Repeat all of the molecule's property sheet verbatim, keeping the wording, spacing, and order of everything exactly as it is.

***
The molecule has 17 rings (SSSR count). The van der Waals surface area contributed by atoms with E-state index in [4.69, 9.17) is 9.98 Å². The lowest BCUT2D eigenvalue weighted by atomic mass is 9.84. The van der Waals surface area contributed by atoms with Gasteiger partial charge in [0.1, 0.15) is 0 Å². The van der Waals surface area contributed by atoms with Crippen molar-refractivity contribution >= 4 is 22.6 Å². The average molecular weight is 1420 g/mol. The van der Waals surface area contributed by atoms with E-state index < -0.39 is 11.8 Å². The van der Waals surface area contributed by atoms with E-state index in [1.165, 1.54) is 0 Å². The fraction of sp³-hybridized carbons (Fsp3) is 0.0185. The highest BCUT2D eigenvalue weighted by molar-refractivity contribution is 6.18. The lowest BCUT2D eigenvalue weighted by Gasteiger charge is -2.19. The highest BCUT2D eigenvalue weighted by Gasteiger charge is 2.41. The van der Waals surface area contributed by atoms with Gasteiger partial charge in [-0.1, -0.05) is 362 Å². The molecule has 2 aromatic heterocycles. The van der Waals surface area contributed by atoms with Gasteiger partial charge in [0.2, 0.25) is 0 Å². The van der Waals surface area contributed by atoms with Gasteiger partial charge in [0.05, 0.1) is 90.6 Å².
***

The molecule has 17 rings (SSSR count). The van der Waals surface area contributed by atoms with E-state index in [4.69, 9.17) is 9.98 Å². The lowest BCUT2D eigenvalue weighted by atomic mass is 9.84. The van der Waals surface area contributed by atoms with Gasteiger partial charge in [0.1, 0.15) is 0 Å². The van der Waals surface area contributed by atoms with Crippen molar-refractivity contribution >= 4 is 22.6 Å². The average molecular weight is 1420 g/mol. The van der Waals surface area contributed by atoms with E-state index < -0.39 is 11.8 Å². The van der Waals surface area contributed by atoms with E-state index in [1.165, 1.54) is 0 Å². The fraction of sp³-hybridized carbons (Fsp3) is 0.0185. The highest BCUT2D eigenvalue weighted by molar-refractivity contribution is 6.18. The lowest BCUT2D eigenvalue weighted by Gasteiger charge is -2.19. The highest BCUT2D eigenvalue weighted by Gasteiger charge is 2.41. The van der Waals surface area contributed by atoms with Gasteiger partial charge in [-0.1, -0.05) is 362 Å². The molecule has 2 aromatic heterocycles. The van der Waals surface area contributed by atoms with Gasteiger partial charge in [0.2, 0.25) is 0 Å². The van der Waals surface area contributed by atoms with Gasteiger partial charge in [0.05, 0.1) is 90.6 Å².